Reduced Prevalence of Impaired Awareness of Hypoglycemia in a Population-Based Clinic Sample of Youth With Type 1 Diabetes
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BACKGROUND: Impaired awareness of hypoglycemia (IAH) is associated with an increased risk for severe hypoglycemia (SH). However, reduced rates of SH raise the question as to whether there has been a reduction in IAH. The aim of this study was to determine the change in prevalence of IAH in a population-based cohort of adolescents with Type 1 diabetes (T1D).
METHODS: Children older than 12 years with T1D documented their responses to hypoglycemia based on the modified Clarke questionnaire. The prevalence of IAH was also analyzed in a similar population-based cohort using the same questionnaire in 2002. The clinical details of the participants and the number of SH events in the preceding year were determined from the Western Australian diabetes database.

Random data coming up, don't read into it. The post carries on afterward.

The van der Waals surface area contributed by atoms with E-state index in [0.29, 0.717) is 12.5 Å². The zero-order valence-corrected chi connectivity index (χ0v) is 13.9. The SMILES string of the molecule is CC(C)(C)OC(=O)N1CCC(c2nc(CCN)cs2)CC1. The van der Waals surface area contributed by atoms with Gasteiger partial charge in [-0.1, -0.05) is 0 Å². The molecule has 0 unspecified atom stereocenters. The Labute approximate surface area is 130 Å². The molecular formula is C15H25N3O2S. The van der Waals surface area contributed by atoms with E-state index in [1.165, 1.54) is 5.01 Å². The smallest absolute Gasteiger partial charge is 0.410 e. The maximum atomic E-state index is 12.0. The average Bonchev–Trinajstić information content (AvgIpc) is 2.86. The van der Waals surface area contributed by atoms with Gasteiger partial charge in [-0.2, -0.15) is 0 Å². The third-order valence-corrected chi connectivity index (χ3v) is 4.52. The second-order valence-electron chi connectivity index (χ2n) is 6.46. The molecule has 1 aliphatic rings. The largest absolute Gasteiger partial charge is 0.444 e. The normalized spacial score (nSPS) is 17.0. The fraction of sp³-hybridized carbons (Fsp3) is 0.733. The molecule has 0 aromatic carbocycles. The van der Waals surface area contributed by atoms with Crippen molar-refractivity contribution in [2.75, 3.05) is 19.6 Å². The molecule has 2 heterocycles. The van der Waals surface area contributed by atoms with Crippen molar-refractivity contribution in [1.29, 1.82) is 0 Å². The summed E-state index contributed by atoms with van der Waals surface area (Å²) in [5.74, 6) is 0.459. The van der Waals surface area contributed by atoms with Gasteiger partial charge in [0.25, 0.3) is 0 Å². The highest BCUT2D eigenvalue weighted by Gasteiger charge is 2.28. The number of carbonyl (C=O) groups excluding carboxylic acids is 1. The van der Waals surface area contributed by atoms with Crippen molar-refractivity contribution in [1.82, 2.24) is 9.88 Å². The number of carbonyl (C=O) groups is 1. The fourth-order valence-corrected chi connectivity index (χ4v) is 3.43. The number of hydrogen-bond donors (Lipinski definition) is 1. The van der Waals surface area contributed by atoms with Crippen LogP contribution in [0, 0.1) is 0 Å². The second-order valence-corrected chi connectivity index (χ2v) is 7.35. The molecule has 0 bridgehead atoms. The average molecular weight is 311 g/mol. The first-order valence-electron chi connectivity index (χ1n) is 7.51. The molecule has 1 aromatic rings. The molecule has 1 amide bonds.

RESULTS: The questionnaire was administered to 413 children in 2002 and to 444 children in 2015 with similar baseline characteristics. The prevalence of IAH was 33% in 2002 and 21% in 2015 (P < .001). A lower HbA1c, younger age at diagnosis and longer duration of diabetes correlated with IAH in 2002 but not in 2015. There was a significant decline in the rates of SH in 2015 compared with 2002 (P < .001) despite a reduced HbA1c in 2015. IAH increased the risk of SH in both cohorts (52 vs 16 events/100 patient years in 2002 and 8 vs 2 events/100 patient years in 2015).
CONCLUSIONS: Although IAH has reduced, IAH is still prevalent in a substantial minority of adolescents and continues to be associated with an increased risk of SH.